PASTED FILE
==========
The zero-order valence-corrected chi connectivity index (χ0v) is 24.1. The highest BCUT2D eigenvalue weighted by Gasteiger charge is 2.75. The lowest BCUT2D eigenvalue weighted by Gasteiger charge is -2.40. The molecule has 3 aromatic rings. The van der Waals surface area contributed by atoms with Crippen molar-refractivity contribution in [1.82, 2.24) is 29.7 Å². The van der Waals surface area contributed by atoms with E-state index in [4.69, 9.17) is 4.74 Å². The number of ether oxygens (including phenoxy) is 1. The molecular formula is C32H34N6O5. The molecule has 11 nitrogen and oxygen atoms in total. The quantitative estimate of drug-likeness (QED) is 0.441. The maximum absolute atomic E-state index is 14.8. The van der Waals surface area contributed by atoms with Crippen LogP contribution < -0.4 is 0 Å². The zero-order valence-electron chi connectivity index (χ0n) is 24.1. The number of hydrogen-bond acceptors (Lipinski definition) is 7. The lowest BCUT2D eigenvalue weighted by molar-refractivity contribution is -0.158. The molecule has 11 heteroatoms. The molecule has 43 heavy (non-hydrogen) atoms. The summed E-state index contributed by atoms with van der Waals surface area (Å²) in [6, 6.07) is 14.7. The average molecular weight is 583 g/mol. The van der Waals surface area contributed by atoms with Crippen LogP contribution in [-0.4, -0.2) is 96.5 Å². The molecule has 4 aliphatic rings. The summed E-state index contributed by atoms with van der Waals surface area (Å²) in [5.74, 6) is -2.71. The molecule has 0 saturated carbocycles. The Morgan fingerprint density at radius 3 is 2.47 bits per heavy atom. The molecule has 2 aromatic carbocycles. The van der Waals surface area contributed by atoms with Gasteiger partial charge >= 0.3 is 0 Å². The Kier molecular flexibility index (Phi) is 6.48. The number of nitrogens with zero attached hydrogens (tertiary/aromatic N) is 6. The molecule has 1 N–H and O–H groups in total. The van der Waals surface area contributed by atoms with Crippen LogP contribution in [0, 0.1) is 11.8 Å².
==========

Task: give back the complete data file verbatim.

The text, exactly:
The zero-order valence-corrected chi connectivity index (χ0v) is 24.1. The highest BCUT2D eigenvalue weighted by Gasteiger charge is 2.75. The lowest BCUT2D eigenvalue weighted by Gasteiger charge is -2.40. The molecule has 3 aromatic rings. The van der Waals surface area contributed by atoms with Crippen molar-refractivity contribution in [1.82, 2.24) is 29.7 Å². The van der Waals surface area contributed by atoms with E-state index in [4.69, 9.17) is 4.74 Å². The number of ether oxygens (including phenoxy) is 1. The molecular formula is C32H34N6O5. The molecule has 11 nitrogen and oxygen atoms in total. The quantitative estimate of drug-likeness (QED) is 0.441. The maximum absolute atomic E-state index is 14.8. The van der Waals surface area contributed by atoms with Crippen LogP contribution < -0.4 is 0 Å². The zero-order valence-electron chi connectivity index (χ0n) is 24.1. The number of hydrogen-bond acceptors (Lipinski definition) is 7. The lowest BCUT2D eigenvalue weighted by molar-refractivity contribution is -0.158. The molecule has 11 heteroatoms. The molecule has 43 heavy (non-hydrogen) atoms. The summed E-state index contributed by atoms with van der Waals surface area (Å²) in [6, 6.07) is 14.7. The average molecular weight is 583 g/mol. The van der Waals surface area contributed by atoms with Crippen LogP contribution in [-0.4, -0.2) is 96.5 Å². The molecule has 4 aliphatic rings. The summed E-state index contributed by atoms with van der Waals surface area (Å²) in [5.74, 6) is -2.71. The molecule has 0 saturated carbocycles. The Morgan fingerprint density at radius 3 is 2.47 bits per heavy atom. The molecule has 2 aromatic carbocycles. The van der Waals surface area contributed by atoms with Gasteiger partial charge >= 0.3 is 0 Å². The Kier molecular flexibility index (Phi) is 6.48. The number of nitrogens with zero attached hydrogens (tertiary/aromatic N) is 6. The molecule has 1 N–H and O–H groups in total. The van der Waals surface area contributed by atoms with Crippen LogP contribution in [0, 0.1) is 11.8 Å².